Some of the current and former BBG members, including Norman Pattiz, Senator Kaufman, and D. Jeffrey Hirschberg have close ties to Vice President Biden and Secretary Clinton. It’s not clear whether these personal ties and the fact that these Democrats joined forces with neoconservatives in the Bush Administration will affect how Secretary Clinton the Obama White House deal with the reports of mismanagement at the  BBG.  Snjezana Pelivan hopes that the new Secretary of State might make a difference, but she is only cautiously optimistic after learning that Mrs. Clinton made no public comments about BBG’s personnel policies during her recent visit to Radio Free Europe/Radio Liberty headquarters in Prague:

“I admire Hillary Clinton, but I felt sorry for her when I was reading her address to RFE/RL journalists. She had to visit RFE/RL; it is “her” Radio now. But everybody there who listened to her knew about mine and Anna’s court cases; everybody knew that she was suggested as a witness against RFE/RL; and everybody knows that we are fighting not only for our but also for their rights and dignity.”

Snjezana Pelivan says that she plans to ask the Croatian Government to join her in her case against RFE/RL and the BBG at the European Court of Human Rights. Anna Karapetian may also ask the Armenian Government to join the suit. For more information about the case see the press release from ICCEE - Information Centre – CAUCUSUS EASTERN EUROPE. ICCEE, a non-governmental non-profit organization established in Prague in 1999, is the publisher of major Armenian magazine in Europe, Orer (Days).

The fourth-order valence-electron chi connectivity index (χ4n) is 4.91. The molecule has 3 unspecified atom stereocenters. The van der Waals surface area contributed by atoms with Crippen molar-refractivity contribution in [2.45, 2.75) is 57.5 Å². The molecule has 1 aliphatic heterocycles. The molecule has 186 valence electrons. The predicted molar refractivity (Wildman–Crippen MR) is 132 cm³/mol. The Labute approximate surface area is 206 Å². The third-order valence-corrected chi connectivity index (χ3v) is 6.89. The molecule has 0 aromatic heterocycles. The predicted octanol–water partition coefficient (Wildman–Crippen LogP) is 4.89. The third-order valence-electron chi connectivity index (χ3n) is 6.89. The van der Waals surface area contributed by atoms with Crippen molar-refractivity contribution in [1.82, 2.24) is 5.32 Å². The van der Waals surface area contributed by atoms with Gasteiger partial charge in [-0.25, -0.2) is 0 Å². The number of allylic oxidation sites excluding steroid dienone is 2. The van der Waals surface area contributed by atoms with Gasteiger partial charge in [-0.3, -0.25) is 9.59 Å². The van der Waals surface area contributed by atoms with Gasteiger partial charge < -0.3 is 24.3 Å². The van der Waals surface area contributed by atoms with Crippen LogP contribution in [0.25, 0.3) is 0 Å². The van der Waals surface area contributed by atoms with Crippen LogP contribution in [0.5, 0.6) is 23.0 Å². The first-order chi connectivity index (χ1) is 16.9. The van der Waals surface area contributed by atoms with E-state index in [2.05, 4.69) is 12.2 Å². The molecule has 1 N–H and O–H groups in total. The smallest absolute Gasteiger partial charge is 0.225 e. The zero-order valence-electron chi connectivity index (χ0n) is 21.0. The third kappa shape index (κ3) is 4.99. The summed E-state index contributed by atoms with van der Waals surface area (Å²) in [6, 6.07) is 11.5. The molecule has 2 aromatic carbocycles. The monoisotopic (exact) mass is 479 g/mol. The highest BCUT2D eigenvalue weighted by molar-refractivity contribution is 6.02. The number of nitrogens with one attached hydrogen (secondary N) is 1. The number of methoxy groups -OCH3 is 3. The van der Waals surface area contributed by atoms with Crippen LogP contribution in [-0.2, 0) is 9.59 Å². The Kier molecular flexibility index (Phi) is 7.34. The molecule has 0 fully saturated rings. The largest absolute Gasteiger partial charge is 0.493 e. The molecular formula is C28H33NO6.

Even some members of RFE/RL management are appalled by the personnel practices encouraged by the radio station’s former and current leadership and the BBG. One manager sent this letter to Ms. Pelivan:

“Dear Snjezana,

Forgive me for not being able to adequately express my feelings in this short e-mail. The news about your firing was too shocking and surprising. Yes, I’m deeply surprised by the fact that a professional like you was fired and by the way it was done. I don’t know the details of your cooperation with other services but on behalf of our service and its bureau I would like to express you our sympathy and gratitude for your very important job done with and for our service during last few years. It was a great pleasure to have you, an excellent teamworker, among us. I wish you all the best for the future. Best regards, (name withheld — SP)”

About Ted Lipien

Ted Lipien

Ted Lipien is a former Voice of America acting associate director. He was also a regional BBG media marketing manager responsible for placement of U.S. government-funded radio and TV programs on stations in Russia, Bosnia, Afghanistan, Iraq and other countries in Eurasia. In the 1980′s he was in charge of VOA radio broadcasts to Poland during the communist regime’s crackdown on the Solidarity labor union and oversaw the development of VOA television news programs to Ukraine and Russia. He is also author of “Wojtyla’s Women: How They Shaped the Life of Pope John Paul II and Changed the Catholic Church” (O-Books – June 2008). In his book he describes the efforts of the KGB and other communist intelligence services to place spies in the Vatican and to influence reporting by Western journalists.